been hearing about it and planning for it for years, and now, it’s finally here. The SATs are over, your application’s been accepted, and high school is soon to become just another fading memory. You’re about to embark on a great adventure—one you’ll remember your entire life.
There is no question that college is a lot of fun. It’s four years of freedom and excitement and growth. Staying out until two A.M. partying, and staying up until dawn talking with friends. Reveling in the chaos of cramming for midterms, and discovering how to appreciate dining hall food. Learning how to write a powerful, persuasive paper, and figuring out how to transform your bedsheet into a toga. Trust me when I say that you’re in for a good time.
However, there is more to four years of college than amusement. It’s also the launching pad for the rest of your life. The tough truth is that getting a good job these days is hard. Getting accepted to a good law school, graduate school, or medical school is also hard. You have just four short years to prepare yourself for the world beyond your college campus. If you play your cards right, you will have the ability to engage in any pursuit that inspires you. If you don’t make the most of these four years, getting started on an exciting and fulfilling life path will be much more difficult.
Is it possible to be successful at college and still have fun? When I first arrived at school, I didn’t think so. I thought there was no way that you could both enjoy college life and excel as a student. As I saw it, there were two choices: you could be fun and social and put all your energy into meeting people and having memorable experiences, or you could be a grind, and while away your weekend hours studying in the depths of the library. I truly didn’t believe you could do both. Until, that is, I met Heidi.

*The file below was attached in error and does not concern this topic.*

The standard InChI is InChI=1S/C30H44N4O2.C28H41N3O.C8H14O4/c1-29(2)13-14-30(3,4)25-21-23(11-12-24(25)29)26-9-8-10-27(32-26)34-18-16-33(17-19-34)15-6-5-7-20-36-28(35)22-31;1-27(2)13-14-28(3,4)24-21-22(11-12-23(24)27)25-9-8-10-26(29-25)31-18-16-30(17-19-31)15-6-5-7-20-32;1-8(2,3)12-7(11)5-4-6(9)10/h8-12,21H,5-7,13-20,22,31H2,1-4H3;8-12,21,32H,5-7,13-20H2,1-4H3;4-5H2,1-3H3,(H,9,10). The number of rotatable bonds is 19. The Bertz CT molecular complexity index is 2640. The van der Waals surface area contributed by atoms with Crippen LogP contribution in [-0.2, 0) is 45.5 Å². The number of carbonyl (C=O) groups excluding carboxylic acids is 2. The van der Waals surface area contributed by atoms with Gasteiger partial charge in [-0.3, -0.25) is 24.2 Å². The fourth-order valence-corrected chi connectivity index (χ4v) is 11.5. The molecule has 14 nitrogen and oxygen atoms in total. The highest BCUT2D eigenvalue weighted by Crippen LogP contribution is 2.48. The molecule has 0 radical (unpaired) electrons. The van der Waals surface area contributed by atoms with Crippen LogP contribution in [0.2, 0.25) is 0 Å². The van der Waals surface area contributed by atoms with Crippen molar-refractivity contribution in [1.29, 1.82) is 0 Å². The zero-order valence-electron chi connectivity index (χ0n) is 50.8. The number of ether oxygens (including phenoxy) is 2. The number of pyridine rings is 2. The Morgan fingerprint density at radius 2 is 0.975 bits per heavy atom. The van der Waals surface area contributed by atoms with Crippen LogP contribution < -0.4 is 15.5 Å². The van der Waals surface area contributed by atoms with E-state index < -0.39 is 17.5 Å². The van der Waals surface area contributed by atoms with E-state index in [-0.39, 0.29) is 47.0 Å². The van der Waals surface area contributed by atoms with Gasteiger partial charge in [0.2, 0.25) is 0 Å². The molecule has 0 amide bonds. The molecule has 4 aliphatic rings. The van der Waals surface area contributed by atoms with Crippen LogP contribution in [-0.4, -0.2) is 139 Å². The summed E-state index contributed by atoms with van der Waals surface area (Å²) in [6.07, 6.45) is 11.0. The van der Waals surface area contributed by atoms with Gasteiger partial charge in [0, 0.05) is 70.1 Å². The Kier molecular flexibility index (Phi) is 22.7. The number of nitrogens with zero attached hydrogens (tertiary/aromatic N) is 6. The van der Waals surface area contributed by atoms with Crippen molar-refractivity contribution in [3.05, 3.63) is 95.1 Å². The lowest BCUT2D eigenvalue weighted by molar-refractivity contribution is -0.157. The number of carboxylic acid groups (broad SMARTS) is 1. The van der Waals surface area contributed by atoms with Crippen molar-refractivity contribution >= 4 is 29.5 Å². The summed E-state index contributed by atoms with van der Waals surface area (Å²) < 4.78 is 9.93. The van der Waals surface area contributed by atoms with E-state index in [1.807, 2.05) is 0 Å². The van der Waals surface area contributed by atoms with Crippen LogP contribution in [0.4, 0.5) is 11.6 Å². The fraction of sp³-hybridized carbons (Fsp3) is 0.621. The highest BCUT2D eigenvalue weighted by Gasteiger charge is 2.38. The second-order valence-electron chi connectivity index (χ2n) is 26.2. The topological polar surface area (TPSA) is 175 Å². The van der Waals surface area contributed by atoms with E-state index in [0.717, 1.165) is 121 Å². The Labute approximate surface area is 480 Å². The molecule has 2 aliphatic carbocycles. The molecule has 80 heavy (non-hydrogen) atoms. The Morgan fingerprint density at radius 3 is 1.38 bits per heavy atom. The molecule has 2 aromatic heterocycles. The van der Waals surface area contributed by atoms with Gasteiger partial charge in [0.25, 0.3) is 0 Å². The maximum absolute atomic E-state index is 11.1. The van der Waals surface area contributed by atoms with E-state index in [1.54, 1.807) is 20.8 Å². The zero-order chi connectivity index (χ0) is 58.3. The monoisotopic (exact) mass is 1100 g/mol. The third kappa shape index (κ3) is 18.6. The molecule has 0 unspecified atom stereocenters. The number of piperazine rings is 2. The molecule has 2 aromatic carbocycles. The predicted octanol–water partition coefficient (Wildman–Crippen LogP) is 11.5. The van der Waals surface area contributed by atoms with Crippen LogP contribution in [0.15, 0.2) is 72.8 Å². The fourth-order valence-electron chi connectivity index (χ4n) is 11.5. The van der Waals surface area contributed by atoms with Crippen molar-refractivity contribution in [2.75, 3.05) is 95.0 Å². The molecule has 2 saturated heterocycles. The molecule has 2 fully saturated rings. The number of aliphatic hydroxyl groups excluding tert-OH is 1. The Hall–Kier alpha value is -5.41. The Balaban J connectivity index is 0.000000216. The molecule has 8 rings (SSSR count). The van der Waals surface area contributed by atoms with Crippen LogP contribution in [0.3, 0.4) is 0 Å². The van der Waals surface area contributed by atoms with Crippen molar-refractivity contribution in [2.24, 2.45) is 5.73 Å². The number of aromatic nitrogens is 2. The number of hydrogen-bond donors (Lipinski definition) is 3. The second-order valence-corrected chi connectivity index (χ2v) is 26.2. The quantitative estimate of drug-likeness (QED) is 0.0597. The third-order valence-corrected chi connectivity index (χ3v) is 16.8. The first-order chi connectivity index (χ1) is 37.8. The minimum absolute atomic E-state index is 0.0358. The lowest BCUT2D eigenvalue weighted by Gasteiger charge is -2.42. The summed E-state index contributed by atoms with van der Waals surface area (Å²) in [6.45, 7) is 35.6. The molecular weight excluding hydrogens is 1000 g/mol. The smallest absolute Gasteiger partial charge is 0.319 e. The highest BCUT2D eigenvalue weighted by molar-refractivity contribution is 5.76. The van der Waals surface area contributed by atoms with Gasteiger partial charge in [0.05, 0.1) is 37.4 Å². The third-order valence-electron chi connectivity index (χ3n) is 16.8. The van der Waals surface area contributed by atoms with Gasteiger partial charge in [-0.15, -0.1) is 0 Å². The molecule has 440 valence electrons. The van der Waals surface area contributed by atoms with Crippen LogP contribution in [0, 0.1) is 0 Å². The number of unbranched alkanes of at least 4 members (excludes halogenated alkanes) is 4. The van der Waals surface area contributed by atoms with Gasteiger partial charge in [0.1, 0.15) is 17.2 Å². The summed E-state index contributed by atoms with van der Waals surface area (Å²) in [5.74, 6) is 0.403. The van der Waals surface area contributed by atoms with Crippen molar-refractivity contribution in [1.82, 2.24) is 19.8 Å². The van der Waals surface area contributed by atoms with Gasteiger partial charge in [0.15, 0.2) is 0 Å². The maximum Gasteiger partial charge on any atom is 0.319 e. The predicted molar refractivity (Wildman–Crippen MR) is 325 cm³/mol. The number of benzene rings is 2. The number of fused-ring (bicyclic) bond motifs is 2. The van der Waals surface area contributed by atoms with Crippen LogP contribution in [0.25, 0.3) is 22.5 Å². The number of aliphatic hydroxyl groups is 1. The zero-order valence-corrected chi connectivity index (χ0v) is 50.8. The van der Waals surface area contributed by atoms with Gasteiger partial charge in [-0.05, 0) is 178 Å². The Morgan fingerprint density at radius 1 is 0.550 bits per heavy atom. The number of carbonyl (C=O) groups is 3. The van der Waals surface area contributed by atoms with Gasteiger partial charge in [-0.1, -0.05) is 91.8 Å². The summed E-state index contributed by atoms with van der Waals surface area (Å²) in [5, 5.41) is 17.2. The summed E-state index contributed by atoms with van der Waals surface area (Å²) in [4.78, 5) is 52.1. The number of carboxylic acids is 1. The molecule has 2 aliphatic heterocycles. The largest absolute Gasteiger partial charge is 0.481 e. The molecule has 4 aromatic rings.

Everyone liked Heidi. She was fun and outgoing, she knew tons of people, and she seemed to exude energy. It was clear that she was having a good time at college. But here’s the catch: she was also a Rhodes Scholar. Not to mention a published author in the field of mathematics, a winner of a National Science Foundation Graduate Research Fellowship, and the founder of a successful community service organization for young girls.
I also met Kabir. He was a fun-loving member of a fraternity I frequented, a musician in a popular campus jazz group, and an all-around sociable guy. However, when I really got to know him, I discovered that he was also the CEO of a start-up company, a co-founder of a grassroots mentoring program in Australia, and a rising star in the world of youth politics.
Then there was Janos, who, in a brilliant display of social vitality, somehow managed to become a member of both a fraternity and a co-ed social house—a definite fixture on the campus party scene. But this whirlwind social life didn’t stop him from serving as student body president two years in a row, nor did it stop him from planning a postgraduation run for the state assembly.